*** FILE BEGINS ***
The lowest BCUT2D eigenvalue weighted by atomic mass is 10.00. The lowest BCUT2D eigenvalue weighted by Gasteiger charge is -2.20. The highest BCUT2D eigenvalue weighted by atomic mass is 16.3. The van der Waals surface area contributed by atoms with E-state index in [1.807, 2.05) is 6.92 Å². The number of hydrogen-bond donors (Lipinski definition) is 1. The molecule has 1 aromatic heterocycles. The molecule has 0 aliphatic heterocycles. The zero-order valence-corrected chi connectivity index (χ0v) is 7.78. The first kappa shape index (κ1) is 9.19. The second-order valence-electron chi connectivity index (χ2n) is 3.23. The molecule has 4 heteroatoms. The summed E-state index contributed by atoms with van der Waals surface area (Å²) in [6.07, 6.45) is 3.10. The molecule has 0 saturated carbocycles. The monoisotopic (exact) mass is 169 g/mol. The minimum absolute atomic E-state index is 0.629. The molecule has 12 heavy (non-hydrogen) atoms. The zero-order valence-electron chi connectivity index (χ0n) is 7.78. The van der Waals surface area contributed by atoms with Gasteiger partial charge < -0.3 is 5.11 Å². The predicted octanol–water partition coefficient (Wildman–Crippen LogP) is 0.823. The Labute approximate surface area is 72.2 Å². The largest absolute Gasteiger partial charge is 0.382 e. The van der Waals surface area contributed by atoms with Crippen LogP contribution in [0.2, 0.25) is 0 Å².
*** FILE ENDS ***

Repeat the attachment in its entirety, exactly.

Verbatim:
The lowest BCUT2D eigenvalue weighted by atomic mass is 10.00. The lowest BCUT2D eigenvalue weighted by Gasteiger charge is -2.20. The highest BCUT2D eigenvalue weighted by atomic mass is 16.3. The van der Waals surface area contributed by atoms with E-state index in [1.807, 2.05) is 6.92 Å². The number of hydrogen-bond donors (Lipinski definition) is 1. The molecule has 1 aromatic heterocycles. The molecule has 0 aliphatic heterocycles. The zero-order valence-corrected chi connectivity index (χ0v) is 7.78. The first kappa shape index (κ1) is 9.19. The second-order valence-electron chi connectivity index (χ2n) is 3.23. The molecule has 4 heteroatoms. The summed E-state index contributed by atoms with van der Waals surface area (Å²) in [6.07, 6.45) is 3.10. The molecule has 0 saturated carbocycles. The monoisotopic (exact) mass is 169 g/mol. The minimum absolute atomic E-state index is 0.629. The molecule has 12 heavy (non-hydrogen) atoms. The zero-order valence-electron chi connectivity index (χ0n) is 7.78. The van der Waals surface area contributed by atoms with Gasteiger partial charge < -0.3 is 5.11 Å². The predicted octanol–water partition coefficient (Wildman–Crippen LogP) is 0.823. The Labute approximate surface area is 72.2 Å². The largest absolute Gasteiger partial charge is 0.382 e. The van der Waals surface area contributed by atoms with Crippen LogP contribution in [0.2, 0.25) is 0 Å².